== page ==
Grandfather Louis Gonzalez Attracted to MC Social Work Classes
Louis Gonzalez seeks to improve the lives of America’s military veterans once he completes his social work degree at Mississippi College.
Part of a growing trend of non-traditional students on the nation’s college campuses, Gonzalez retired from the Oklahoma Army National Guard in 2013. At age 55, he selected Mississippi College as the place to pursue his dreams. He’s been blessed by his choice ever since.
“I chose MC because it was a Christian college and has a great social work program,” the Mississippi grandfather says. “It feels good to be going back to school to get my degree.”
Gonzalez moved to the Magnolia State to be closer to his daughter. Jaime L. Grammer serves as a full-time employee with the Mississippi Army National Guard’s battalion headquarters in Philadelphia. The move puts the Canton resident near his young grandkids, too.
Between family time, Gonzalez works hard to keep up his classmates on the Clinton campus. “The staff, professors, and students are wonderful to be around. My first struggles were going back to the basics of math, English and writing.”
Laurie Lawson, director of MC’s social work program, is delighted to welcome Louis Gonzalez aboard.
“Louis is a breath of fresh air in the classroom,” Lawson says. “He brings different perspectives – as a male, veteran, non-traditional student and a minority. He is well-prepared, and contributes in class.”
Across the USA, social workers are in big demand. Helping people solve and cope with problems, social workers will experience an 11 percent job growth rate through 2028, says the Bureau of Labor Statistics. Jobs for healthcare, family and mental health social workers, among others, look strong through the next decade.
Gonzalez stays focused on his future career plans as he takes classes at the Baptist-affiliated university. “Being a retired veteran, I would like to help other veterans with any struggles they may have. I myself have been and go to the VA and use their healthcare.”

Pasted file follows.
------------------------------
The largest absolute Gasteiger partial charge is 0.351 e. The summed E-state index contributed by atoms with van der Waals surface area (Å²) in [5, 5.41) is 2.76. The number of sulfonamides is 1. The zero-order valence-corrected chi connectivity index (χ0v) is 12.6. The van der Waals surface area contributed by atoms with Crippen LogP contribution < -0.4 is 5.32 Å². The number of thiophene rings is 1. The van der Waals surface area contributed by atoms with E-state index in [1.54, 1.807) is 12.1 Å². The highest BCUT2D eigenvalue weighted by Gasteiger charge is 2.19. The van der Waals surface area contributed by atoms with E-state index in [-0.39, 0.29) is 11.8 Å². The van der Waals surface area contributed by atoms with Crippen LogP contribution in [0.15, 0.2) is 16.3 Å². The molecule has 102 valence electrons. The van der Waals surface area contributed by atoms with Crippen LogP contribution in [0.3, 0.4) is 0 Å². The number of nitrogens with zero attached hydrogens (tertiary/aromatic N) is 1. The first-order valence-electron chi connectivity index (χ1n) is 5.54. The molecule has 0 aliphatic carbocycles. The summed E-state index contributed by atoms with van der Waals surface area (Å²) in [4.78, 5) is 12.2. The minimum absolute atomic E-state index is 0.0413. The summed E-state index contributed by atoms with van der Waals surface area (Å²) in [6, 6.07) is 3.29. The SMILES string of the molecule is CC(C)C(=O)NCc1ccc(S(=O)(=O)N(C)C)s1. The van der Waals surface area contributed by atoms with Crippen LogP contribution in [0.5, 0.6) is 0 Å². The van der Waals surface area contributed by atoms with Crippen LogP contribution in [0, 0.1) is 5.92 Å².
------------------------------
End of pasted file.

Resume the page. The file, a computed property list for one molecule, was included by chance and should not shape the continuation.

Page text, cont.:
Today, the Department of Veterans Affairs operates one of the nation’s largest healthcare delivery systems. That includes 172 medical centers and over 1,000 outpatient facilities. There are more than nine millions veterans enrolled as America tries to meet the needs of an aging veteran population.
A former Holmes Community College student, Gonzalez is committed to helping people, whether they are veterans or not. Louis recently signed up with the Contact the Crisis Line, a Jackson-based organization. For more than ten years, its volunteers and employees offer crisis intervention services to callers.
Building his career skills as a social work major at Mississippi College, Louis is on his way to fulfilling a lifetime dream. “I married young and never went to get a college degree like I always wanted. It was a goal growing up.’’
He will become the first of six children from his parents, Alex and Seferina Gonzalez, both deceased, to earn a college degree. His dad retired from the Army and later worked ten years at Saginaw Steering Gear, a General Motors plant in Michigan. His mother primarily worked at home to raise six children. An “Army brat,’’ Louis was born at Fort Sill, Oklahoma, but spend much of his growing up years in Michigan.
Today, Louis Gonzalez, who is a divorced father, has three adult children and seven grandkids.
Reflecting back at his military career that began when he joined the Army Reserves in Michigan in June 1981, Louis sees new opportunities ahead. It’s never too late to pursue an education, the Mississippian believes. His advice to college students, no matter what their age, is pretty simple. “Don’t procrastinate.’’
An MC junior, Louis is on track to graduate in May 2021. Like many classmates, he’s found a home and his calling at Mississippi College.